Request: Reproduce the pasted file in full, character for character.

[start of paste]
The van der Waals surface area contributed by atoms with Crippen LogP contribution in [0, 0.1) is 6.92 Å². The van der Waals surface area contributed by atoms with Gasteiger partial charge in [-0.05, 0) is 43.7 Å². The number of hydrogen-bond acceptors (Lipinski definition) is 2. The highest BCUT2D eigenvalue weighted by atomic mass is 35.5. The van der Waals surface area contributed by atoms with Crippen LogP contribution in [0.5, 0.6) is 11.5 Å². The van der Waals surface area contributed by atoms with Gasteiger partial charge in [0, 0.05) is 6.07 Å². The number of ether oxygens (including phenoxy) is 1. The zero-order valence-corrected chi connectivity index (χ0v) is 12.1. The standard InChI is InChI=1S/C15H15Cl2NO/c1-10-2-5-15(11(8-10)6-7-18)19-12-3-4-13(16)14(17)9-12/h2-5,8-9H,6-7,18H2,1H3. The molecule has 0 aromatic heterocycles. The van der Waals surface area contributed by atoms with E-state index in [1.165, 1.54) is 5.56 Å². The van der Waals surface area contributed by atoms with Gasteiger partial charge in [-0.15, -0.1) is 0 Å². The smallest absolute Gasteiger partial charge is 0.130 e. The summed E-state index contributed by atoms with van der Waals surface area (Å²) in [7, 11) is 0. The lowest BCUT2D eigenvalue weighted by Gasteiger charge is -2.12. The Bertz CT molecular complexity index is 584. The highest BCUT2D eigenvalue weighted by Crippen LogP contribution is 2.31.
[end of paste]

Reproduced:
The van der Waals surface area contributed by atoms with Crippen LogP contribution in [0, 0.1) is 6.92 Å². The van der Waals surface area contributed by atoms with Gasteiger partial charge in [-0.05, 0) is 43.7 Å². The number of hydrogen-bond acceptors (Lipinski definition) is 2. The highest BCUT2D eigenvalue weighted by atomic mass is 35.5. The van der Waals surface area contributed by atoms with Crippen LogP contribution in [0.5, 0.6) is 11.5 Å². The van der Waals surface area contributed by atoms with Gasteiger partial charge in [0, 0.05) is 6.07 Å². The number of ether oxygens (including phenoxy) is 1. The zero-order valence-corrected chi connectivity index (χ0v) is 12.1. The standard InChI is InChI=1S/C15H15Cl2NO/c1-10-2-5-15(11(8-10)6-7-18)19-12-3-4-13(16)14(17)9-12/h2-5,8-9H,6-7,18H2,1H3. The molecule has 0 aromatic heterocycles. The van der Waals surface area contributed by atoms with E-state index in [1.165, 1.54) is 5.56 Å². The van der Waals surface area contributed by atoms with Gasteiger partial charge in [-0.15, -0.1) is 0 Å². The smallest absolute Gasteiger partial charge is 0.130 e. The summed E-state index contributed by atoms with van der Waals surface area (Å²) in [7, 11) is 0. The lowest BCUT2D eigenvalue weighted by Gasteiger charge is -2.12. The Bertz CT molecular complexity index is 584. The highest BCUT2D eigenvalue weighted by Crippen LogP contribution is 2.31.